Thursday, September 29, 2011

Why It Sucks to be a Necessity Entrepreneur

Welcome back to our Letters to an Imminent Entrepreneur Series. 

Dear Imminent Entrepreneur

In my last letter we have looked at our businesses, and how to position them as energy giving entities.  I discussed some thoughts on how to position your business as a life giving place of empowerment.  Remember that to be empowered yourself, you'll have to empower others. There's no way around that, in my opinion at least, 'life' cannot flow to you, if it is not flowing from you.  

Today, I want us to look at the distinction between necessity-driven and opportunity-driven entrepreneurship. I’ll highlight some reasons why it sucks to be a necessity entrepreneur, as I found out for myself. We'll then consider opportunity driven entrepreneurship in some detail. 

But first, let me explain the difference between the two. 

Simply put a necessity-driven entrepreneur starts a business out of necessity. This is someone who starts a business for the lack of other alternatives, maybe someone who has lost a job, for example, and has to start a business in order to survive.  

In contrast, an opportunity driven entrepreneur identifies a real business opportunity in the market and puts together people, resources, and money to profit from the idea. The latter is focused on a real opportunity.    

Do you see the difference? I started my first business out of necessity. I found that necessity often leads entrepreneurs to jump on the first semi-viable idea that crosses their path, even if that idea may not be the best idea to pursue. Necessity creates pressure to do something or anything to pay the bills. You probably know the story.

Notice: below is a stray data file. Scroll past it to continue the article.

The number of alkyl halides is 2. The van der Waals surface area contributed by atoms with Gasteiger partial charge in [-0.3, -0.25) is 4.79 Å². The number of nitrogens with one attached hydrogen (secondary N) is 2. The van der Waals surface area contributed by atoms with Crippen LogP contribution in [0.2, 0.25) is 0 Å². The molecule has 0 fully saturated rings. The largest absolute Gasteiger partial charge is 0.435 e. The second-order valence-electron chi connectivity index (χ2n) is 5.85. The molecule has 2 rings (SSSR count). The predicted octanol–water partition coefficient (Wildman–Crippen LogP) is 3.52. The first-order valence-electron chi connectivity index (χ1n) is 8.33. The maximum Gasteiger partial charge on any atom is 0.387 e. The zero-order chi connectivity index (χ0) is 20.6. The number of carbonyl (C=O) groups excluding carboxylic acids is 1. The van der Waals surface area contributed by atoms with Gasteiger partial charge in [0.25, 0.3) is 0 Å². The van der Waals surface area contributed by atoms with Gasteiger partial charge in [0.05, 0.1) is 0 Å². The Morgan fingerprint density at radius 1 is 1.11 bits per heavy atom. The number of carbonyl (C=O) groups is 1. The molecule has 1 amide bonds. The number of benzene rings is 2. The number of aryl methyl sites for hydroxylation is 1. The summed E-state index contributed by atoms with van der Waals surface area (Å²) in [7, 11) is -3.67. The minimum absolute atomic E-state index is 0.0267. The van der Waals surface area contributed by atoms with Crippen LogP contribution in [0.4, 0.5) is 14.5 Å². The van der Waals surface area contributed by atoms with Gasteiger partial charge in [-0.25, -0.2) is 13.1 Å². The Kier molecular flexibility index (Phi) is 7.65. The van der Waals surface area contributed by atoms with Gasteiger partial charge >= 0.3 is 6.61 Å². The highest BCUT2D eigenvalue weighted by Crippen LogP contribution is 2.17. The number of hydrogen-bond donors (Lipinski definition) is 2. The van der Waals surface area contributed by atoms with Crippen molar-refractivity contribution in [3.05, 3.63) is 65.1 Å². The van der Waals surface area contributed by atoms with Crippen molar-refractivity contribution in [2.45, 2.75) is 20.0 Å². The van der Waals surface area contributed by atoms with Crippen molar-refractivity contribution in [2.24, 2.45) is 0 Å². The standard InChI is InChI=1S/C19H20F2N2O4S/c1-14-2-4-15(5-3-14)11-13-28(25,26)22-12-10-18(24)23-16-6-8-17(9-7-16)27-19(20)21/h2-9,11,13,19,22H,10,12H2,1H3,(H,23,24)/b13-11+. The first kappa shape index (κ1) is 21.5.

Maybe I should mention that many necessity entrepreneurs succeed in building excellent companies. However, I am sure, in such cases success depended on the necessity entrepreneur making a mental shift, at some point, from survivalist to opportunity-driven entrepreneurship. Maybe someone could comment on this from their own experience. 

I am not degrading the necessity entrepreneurs; I think it is admirable to start a business, rather than to just sit at home.  However, I am concerned that such businesses do not adequately reward their owners for their troubles. I'll also venture to say that these businesses are at a greater risk of failure because of inadequate planning.      

The danger of necessity/survivalist entrepreneurship is that the entrepreneur may spend too little time on really evaluating the feasibility of the business idea. Pursuing any entrepreneurial idea will cost you. It'll cost you in time, money, energy and reputation. 

Evaluating the feasibility of entrepreneurial idea is critical for success. Wasting money hurts, but wasting time hurts even more. Let's try not to waste time on poor ideas.

We must learn to identify good and feasible opportunities. Successful entrepreneurs are successful because they are firstly able to identify and secondly able to exploit profitable ideas.    

In a 2009 study conducted by the Global Entrepreneurship Monitor (GEM) it was found that necessity-driven entrepreneurship doesn't meaningfully contribute to job creation in South Africa.  Thereby not helping unemployment, a big problem is SA.  Less than 3% of necessity-orientated businesses create six or more jobs.

That's one reason why we'll have to build businesses that do more than merely survive and to do that we have to switch to opportunity entrepreneurship.  

We’ll consider how to evaluate and exploit a true business opportunity in my next letter.     

Yours sincerely,


Thank you for reading. Please share your comments, experiences or advice, on this topic, in the comment field below. 

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